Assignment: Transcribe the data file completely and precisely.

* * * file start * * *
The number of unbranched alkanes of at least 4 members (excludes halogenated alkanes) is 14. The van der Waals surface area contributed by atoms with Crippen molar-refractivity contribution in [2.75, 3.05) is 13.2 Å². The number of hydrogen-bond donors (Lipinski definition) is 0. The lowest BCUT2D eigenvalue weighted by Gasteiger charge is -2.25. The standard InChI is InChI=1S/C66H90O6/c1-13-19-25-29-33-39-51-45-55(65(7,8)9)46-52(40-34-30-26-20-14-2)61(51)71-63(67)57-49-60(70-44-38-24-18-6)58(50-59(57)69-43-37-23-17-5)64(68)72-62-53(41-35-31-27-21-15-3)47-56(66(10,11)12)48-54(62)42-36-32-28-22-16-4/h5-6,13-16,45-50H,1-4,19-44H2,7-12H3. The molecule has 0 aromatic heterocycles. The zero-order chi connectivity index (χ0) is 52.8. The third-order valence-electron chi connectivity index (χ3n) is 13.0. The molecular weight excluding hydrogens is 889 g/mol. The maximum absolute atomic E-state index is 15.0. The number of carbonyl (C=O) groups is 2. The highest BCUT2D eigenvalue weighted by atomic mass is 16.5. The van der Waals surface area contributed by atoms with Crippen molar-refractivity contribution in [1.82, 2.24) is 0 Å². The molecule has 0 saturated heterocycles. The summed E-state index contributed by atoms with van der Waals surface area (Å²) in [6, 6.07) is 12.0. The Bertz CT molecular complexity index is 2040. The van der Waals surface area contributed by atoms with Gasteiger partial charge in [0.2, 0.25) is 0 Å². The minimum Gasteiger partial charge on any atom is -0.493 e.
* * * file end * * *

The number of unbranched alkanes of at least 4 members (excludes halogenated alkanes) is 14. The van der Waals surface area contributed by atoms with Crippen molar-refractivity contribution in [2.75, 3.05) is 13.2 Å². The number of hydrogen-bond donors (Lipinski definition) is 0. The lowest BCUT2D eigenvalue weighted by Gasteiger charge is -2.25. The standard InChI is InChI=1S/C66H90O6/c1-13-19-25-29-33-39-51-45-55(65(7,8)9)46-52(40-34-30-26-20-14-2)61(51)71-63(67)57-49-60(70-44-38-24-18-6)58(50-59(57)69-43-37-23-17-5)64(68)72-62-53(41-35-31-27-21-15-3)47-56(66(10,11)12)48-54(62)42-36-32-28-22-16-4/h5-6,13-16,45-50H,1-4,19-44H2,7-12H3. The molecule has 0 aromatic heterocycles. The zero-order chi connectivity index (χ0) is 52.8. The third-order valence-electron chi connectivity index (χ3n) is 13.0. The molecular weight excluding hydrogens is 889 g/mol. The maximum absolute atomic E-state index is 15.0. The number of carbonyl (C=O) groups is 2. The highest BCUT2D eigenvalue weighted by atomic mass is 16.5. The van der Waals surface area contributed by atoms with Crippen molar-refractivity contribution in [1.82, 2.24) is 0 Å². The molecule has 0 saturated heterocycles. The summed E-state index contributed by atoms with van der Waals surface area (Å²) in [6, 6.07) is 12.0. The Bertz CT molecular complexity index is 2040. The van der Waals surface area contributed by atoms with Gasteiger partial charge in [0.2, 0.25) is 0 Å². The minimum Gasteiger partial charge on any atom is -0.493 e.